• I try not to eat on the aeroplane. Easy when the flight is under 5/6 hours but obviously I’ll eat if it’s long-haul. If we go on long-haul flights we always request the vegetarian meals – you’re given your meal first so you have time to go to the bathroom and brush your teeth or change or whatever before everybody else finishes their meals and starts queueing. You’re nestled back in ready for your movie or sleep. Pre-ordering vegetarian meals for the flight is my number 1 travel tip!
  • No packet food – none of those sauces from packets or those ready-made frozen meals.
  • No smoking. Zero interest.
  • Red meat – there’s a huge amount in the media about red meat all the time. I choose not to eat red meat but I will eat poultry – chicken and turkey are staples for me.
  • Fish – I eat most fish – salmon topped with chia seeds and popped into the oven – so delicious. There’s always a fish dish on a menu!
  • No big meals – yes, we go for dinner when we’re travelling but we never order 3+ courses as it’s just too much food. Little and often 🙂
  • Exercise – it’s actually easier for me to get exercise in when we’re travelling. John and I love to walk and rarely take public transport in a new city. We love to get lost and luckily, we always happen upon a must visit site! Some airlines have seated yoga sequences in the on-board entertainment system so I highly recommend doing those!

Foods I don’t touch (no matter what):

  • Onions, brussels sprouts, cabbage, cauliflower, kale – that brassica family and I just do not get along.
  • Carrots. I’m sure some people are fine but nope, can’t even.
  • Popcorn 😦
  • Chinese or Indian cuisine – from takeaways. We were only in China for a short amount of time but I ate rice (white rice. Brown rice has too much fibre for me) with vegetables and no sauces and I was fine. I’m honestly put off going to India because of the food. It’s supposed to be a must-visit destination but it is one that scares me a little…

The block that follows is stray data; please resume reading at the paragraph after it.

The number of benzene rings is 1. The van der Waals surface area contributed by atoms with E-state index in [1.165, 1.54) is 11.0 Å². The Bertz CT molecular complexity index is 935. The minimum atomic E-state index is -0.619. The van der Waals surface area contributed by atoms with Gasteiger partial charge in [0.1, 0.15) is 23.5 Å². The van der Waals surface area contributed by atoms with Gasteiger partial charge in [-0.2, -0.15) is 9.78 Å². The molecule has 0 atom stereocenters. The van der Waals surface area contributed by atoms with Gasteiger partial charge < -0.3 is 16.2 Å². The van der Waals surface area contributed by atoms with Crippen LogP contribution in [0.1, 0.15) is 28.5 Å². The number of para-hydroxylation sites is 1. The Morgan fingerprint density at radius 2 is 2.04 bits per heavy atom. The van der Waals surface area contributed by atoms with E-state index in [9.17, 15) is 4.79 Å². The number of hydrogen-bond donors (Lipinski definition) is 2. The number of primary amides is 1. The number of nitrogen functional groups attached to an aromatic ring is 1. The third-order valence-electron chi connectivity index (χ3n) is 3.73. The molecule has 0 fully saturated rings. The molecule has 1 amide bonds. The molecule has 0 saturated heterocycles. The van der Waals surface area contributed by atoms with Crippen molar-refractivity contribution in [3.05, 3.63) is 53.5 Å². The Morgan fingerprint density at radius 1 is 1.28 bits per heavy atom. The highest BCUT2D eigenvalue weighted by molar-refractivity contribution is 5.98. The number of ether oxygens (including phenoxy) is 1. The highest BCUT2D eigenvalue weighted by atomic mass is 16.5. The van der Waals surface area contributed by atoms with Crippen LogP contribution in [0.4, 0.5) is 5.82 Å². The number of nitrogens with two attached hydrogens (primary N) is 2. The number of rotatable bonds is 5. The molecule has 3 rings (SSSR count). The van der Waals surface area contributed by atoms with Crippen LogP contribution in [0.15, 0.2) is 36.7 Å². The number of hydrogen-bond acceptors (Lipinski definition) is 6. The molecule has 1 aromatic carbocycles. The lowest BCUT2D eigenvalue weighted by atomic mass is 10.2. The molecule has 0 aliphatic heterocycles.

• Fast Food – McDonalds, Burger King, Hungry Jacks etc. Not worth it!
  • Risotto – the actual devil.

I don’t think any of the drugs out there do much to alleviate this condition. I keep Buscopan in my wallet all the time just in case of cramps but it’s really a last resort – I’d much rather deal with my symptoms with food. Also, if you’re packing a suitcase – add a hot water bottle 😉

What it boils down to for me, is hydration, movement and 90% good decisions.

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Setting up a life in Australia

Well, here we are again, back in Australia mate. This was definitely not something we considered when we were shipping all of our stuff back to Ireland. We had expected to set up a little closer to home after our stint in South America but alas Australia called…again. It’s definitely easier the second time around but I thought I’d note a few things in case our experiences could help anybody else out there 🙂

Sydney Harbour Bridge

Bank Account

This is obviously one of the first things you’ll need here. We actually set up an account before we even left Ireland back in 2011. The process was simple. There are a few big hitters in terms of banks in Australia and we went with National Australia Bank/NAB, mainly because they offer fee-free banking. We didn’t need a Sydney address to get our cards either. Really helpful. The other main banks here are Commonwealth Bank of Australia/CommBank/CBA and Westpac.

Finding a Home

Sydney is known as the City of Villages and picking a place to live is exceptionally difficult! I came across this City Hobo site, which has an (awesome!) index of all of Sydney’s ‘burbs, and includes an ‘if this suburb was a shoe it would be…’ section. Hilarious…and bloody true! Paddington = Jimmy Choo; Newtown = Converse/Campers; Woolloomooloo (just wanted to type that to be honest) = Puma.